Montagne de Romont on January 5, 2020.
Montagne de Romont on January 5, 2020.
Patrick

Patrick (52)

Mountains are not stadiums where I satisfy my ambition to achieve, they are the cathedrals where I practice my religion; always on two wheels, no suspension and certainly no flipping motor.

Patrick

Building A Bike During The Pandemic (Part III)

Enve aluminum stem.

This is a continuation of Part I from July 18th and Part II from July 24th, in case you missed them. When Andy launched the MK5 in the spring, ETA for the framesets was August. Because a certain percentage of the population has forgotten that living in a modern, democratic society doesn't just come with personal liberties but with responsibilities as well, we live in a seemingly never-ending pandemic. And as long as the Coronavirus has the upper hand, our economies will continue to stutter each time case numbers explode, supply chains will remain broken, and bike components will be in short supply.

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Patrick

Time To Retire A Few Bike Helmets

Lazer Genesis in Orange and Chrome.

Helmets aren’t just head protection, they’re also a piece of one’s cycling wardrobe. When I’m out on the bike, I want my helmet to be somewhat color-matched to the clothes I’m wearing. I, therefore, have a few of them. All the lids I’ve been wearing for road and gravel, are now all beyond the recommended service life for helmets. The US Consumer Product Safety Commission (CPSC) recommends replacing a bicycle helmet every 5 to 10 years. The Snell Foundation states a firm five years, and many helmet manufacturers tell you to get rid of your helmet after as little as three years. My Giro Synthe and Aeon helmets are 5 to 7 years old. While they still appear in good shape, it was time to start looking for replacements.

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Patrick

Back On 700C Wheels

Gravel road to Plagne, Switzerland.

In May of this year, I swapped my 700C Nox Composites wheels for 47° Nord hand-built 650B wheels. While I prefer the smaller wheels in combination with wider tires, I put the 700C wheels back on the bike for the fall and winter months. I did so for no practical reason other than that the 650B wheels needed new tires and the fact that I have the 700C wheels hanging in the basement with a few pairs of 700C tires sitting in my bike parts storage cabinet. In particular, I had a set of WTB Nano Race tires, which according to WTB aren’t tubeless compatible. For that reason, I tried to sell them, but I never found any taker. One evening, I got the tires out and tried them tubeless. Despite the manufacturer’s note, they were easy to mount tubeless. Easier, in fact, than some tubeless tires I’ve dealt with. For the next couple of months, I’ll therefore be on those Nanos. I have a pair of 42mm wide Teravail Washburn tires that may be mounted next.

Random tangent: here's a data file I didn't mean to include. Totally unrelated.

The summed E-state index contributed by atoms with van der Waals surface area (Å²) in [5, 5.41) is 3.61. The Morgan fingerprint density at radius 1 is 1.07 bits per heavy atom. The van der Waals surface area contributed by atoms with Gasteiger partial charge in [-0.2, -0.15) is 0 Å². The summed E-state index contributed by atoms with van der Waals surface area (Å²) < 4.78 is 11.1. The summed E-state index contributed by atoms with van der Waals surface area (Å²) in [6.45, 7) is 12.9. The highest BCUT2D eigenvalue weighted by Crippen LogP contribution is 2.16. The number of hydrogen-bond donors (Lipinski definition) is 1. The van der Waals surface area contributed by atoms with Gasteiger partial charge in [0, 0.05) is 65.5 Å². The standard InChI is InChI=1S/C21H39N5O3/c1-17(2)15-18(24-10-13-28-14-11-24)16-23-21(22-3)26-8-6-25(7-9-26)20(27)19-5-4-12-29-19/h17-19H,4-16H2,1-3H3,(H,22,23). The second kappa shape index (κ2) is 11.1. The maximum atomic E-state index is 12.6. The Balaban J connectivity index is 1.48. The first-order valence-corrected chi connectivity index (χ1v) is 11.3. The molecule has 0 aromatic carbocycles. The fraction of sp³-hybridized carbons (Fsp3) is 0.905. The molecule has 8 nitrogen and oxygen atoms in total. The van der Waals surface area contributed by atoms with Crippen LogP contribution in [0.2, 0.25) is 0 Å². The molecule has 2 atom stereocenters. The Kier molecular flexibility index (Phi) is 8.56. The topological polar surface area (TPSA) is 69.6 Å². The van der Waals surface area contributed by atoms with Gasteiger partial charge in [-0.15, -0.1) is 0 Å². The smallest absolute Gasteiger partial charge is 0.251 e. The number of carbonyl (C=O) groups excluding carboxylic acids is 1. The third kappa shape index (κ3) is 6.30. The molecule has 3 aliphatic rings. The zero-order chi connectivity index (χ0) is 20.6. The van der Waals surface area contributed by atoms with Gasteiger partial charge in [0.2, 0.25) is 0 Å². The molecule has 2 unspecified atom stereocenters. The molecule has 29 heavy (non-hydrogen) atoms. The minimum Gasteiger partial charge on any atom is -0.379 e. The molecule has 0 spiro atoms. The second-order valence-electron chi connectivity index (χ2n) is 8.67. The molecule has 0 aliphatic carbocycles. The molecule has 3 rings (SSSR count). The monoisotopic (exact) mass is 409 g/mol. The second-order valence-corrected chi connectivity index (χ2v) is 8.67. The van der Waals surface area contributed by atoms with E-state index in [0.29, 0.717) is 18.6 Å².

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Patrick

New Road Front Light

Magicshine MJ-906S front light.

Since I don't Zwift during the dark season of the year, time had come to look for a new front light. I've been using Magicshine lights since I bought a Magicshine Racer's Special from GeoManGear in 2009. I got two more MJ-808E lights in 2014 and have been using them ever since for mountain biking, road cycling, and most often for nightly fat-bike rides in the snowy Jura.

The MJ-808E series of lights are not super ideal with their rubber O-ring that wraps around the handlebar, particularly on the road. Over time, the lights tend to rotate out of position and have to be re-adjusted. So, for the past few years, I've kept an eye out for new lights but never actually pulled the trigger.

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Patrick

Building A Bike During The Pandemic (Part II)

Onyx Centerlock Boost front hub.

At the end of 2019, my wife and I moved eastwards. Switzerland being as small as it is, it was a move across borders into a different canton. With the move, my bike territory changed. While we're once again living at the foot of the Jura mountains, now slightly elevated at 550m (1800ft), the flanks north of our house are considerably steeper than they were in my old mountain bike playground. They're too steep for my 44 Marauder single-speed, and I quickly discovered that my 44 Big Boy fat-bike was also not the ideal machine for my new trails. So, I sold it in the summer of 2020 and started making plans for a bike that would feel more at home in steep terrain. In May of 2021, I pulled the trigger on a Stooge MK5 and used the following months to purchase components for it.

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